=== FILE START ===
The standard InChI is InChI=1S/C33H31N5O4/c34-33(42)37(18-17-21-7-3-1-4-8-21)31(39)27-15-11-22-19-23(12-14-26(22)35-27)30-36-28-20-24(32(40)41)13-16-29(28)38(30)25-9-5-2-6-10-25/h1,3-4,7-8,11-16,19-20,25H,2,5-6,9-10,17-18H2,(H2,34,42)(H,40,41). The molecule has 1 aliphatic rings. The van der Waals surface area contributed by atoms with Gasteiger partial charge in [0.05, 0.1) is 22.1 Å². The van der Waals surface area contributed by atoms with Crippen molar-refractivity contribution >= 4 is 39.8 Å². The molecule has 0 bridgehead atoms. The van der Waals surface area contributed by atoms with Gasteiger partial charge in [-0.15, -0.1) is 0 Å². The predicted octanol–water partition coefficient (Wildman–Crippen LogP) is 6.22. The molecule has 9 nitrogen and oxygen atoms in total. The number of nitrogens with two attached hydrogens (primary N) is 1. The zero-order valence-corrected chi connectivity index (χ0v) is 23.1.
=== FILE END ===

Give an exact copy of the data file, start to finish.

The standard InChI is InChI=1S/C33H31N5O4/c34-33(42)37(18-17-21-7-3-1-4-8-21)31(39)27-15-11-22-19-23(12-14-26(22)35-27)30-36-28-20-24(32(40)41)13-16-29(28)38(30)25-9-5-2-6-10-25/h1,3-4,7-8,11-16,19-20,25H,2,5-6,9-10,17-18H2,(H2,34,42)(H,40,41). The molecule has 1 aliphatic rings. The van der Waals surface area contributed by atoms with Gasteiger partial charge in [0.05, 0.1) is 22.1 Å². The van der Waals surface area contributed by atoms with Crippen molar-refractivity contribution >= 4 is 39.8 Å². The molecule has 0 bridgehead atoms. The van der Waals surface area contributed by atoms with Gasteiger partial charge in [-0.15, -0.1) is 0 Å². The predicted octanol–water partition coefficient (Wildman–Crippen LogP) is 6.22. The molecule has 9 nitrogen and oxygen atoms in total. The number of nitrogens with two attached hydrogens (primary N) is 1. The zero-order valence-corrected chi connectivity index (χ0v) is 23.1.